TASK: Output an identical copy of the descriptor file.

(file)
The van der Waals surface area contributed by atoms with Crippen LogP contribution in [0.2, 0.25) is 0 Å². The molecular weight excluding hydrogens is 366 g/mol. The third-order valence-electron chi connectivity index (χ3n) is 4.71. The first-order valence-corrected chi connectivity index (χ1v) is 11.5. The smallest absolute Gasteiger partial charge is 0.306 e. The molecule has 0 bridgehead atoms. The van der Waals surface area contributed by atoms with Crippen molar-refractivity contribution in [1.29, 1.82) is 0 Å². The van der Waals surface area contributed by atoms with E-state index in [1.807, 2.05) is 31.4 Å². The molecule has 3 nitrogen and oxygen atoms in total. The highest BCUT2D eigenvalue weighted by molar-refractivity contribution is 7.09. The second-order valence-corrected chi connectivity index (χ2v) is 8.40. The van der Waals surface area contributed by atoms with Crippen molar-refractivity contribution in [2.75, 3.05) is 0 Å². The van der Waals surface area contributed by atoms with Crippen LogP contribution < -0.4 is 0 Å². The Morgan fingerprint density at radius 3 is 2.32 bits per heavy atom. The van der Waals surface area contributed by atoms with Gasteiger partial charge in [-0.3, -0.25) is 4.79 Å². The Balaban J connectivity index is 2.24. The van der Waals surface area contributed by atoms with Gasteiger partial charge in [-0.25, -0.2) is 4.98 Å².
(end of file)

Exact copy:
The van der Waals surface area contributed by atoms with Crippen LogP contribution in [0.2, 0.25) is 0 Å². The molecular weight excluding hydrogens is 366 g/mol. The third-order valence-electron chi connectivity index (χ3n) is 4.71. The first-order valence-corrected chi connectivity index (χ1v) is 11.5. The smallest absolute Gasteiger partial charge is 0.306 e. The molecule has 0 bridgehead atoms. The van der Waals surface area contributed by atoms with Crippen molar-refractivity contribution in [1.29, 1.82) is 0 Å². The van der Waals surface area contributed by atoms with E-state index in [1.807, 2.05) is 31.4 Å². The molecule has 3 nitrogen and oxygen atoms in total. The highest BCUT2D eigenvalue weighted by molar-refractivity contribution is 7.09. The second-order valence-corrected chi connectivity index (χ2v) is 8.40. The van der Waals surface area contributed by atoms with Crippen molar-refractivity contribution in [2.75, 3.05) is 0 Å². The van der Waals surface area contributed by atoms with Crippen LogP contribution < -0.4 is 0 Å². The Morgan fingerprint density at radius 3 is 2.32 bits per heavy atom. The van der Waals surface area contributed by atoms with Gasteiger partial charge in [-0.3, -0.25) is 4.79 Å². The Balaban J connectivity index is 2.24. The van der Waals surface area contributed by atoms with Gasteiger partial charge in [-0.25, -0.2) is 4.98 Å².